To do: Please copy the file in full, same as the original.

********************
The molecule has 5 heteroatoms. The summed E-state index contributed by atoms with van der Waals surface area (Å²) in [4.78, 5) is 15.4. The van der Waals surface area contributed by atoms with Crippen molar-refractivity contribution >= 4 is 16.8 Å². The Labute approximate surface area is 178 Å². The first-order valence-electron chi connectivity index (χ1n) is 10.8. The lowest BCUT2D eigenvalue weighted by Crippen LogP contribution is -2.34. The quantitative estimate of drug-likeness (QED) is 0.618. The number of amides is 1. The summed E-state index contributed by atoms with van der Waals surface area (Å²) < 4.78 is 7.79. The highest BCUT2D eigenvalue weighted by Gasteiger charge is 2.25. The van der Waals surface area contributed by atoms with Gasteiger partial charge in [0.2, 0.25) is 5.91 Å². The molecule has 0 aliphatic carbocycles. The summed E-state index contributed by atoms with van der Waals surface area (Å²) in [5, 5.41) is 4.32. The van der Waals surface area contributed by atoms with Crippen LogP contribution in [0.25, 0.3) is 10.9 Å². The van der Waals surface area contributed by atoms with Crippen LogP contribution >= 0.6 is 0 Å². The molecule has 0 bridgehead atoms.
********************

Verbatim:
The molecule has 5 heteroatoms. The summed E-state index contributed by atoms with van der Waals surface area (Å²) in [4.78, 5) is 15.4. The van der Waals surface area contributed by atoms with Crippen molar-refractivity contribution >= 4 is 16.8 Å². The Labute approximate surface area is 178 Å². The first-order valence-electron chi connectivity index (χ1n) is 10.8. The lowest BCUT2D eigenvalue weighted by Crippen LogP contribution is -2.34. The quantitative estimate of drug-likeness (QED) is 0.618. The number of amides is 1. The summed E-state index contributed by atoms with van der Waals surface area (Å²) < 4.78 is 7.79. The highest BCUT2D eigenvalue weighted by Gasteiger charge is 2.25. The van der Waals surface area contributed by atoms with Gasteiger partial charge in [0.2, 0.25) is 5.91 Å². The molecule has 0 aliphatic carbocycles. The summed E-state index contributed by atoms with van der Waals surface area (Å²) in [5, 5.41) is 4.32. The van der Waals surface area contributed by atoms with Crippen LogP contribution in [0.25, 0.3) is 10.9 Å². The van der Waals surface area contributed by atoms with Crippen LogP contribution >= 0.6 is 0 Å². The molecule has 0 bridgehead atoms.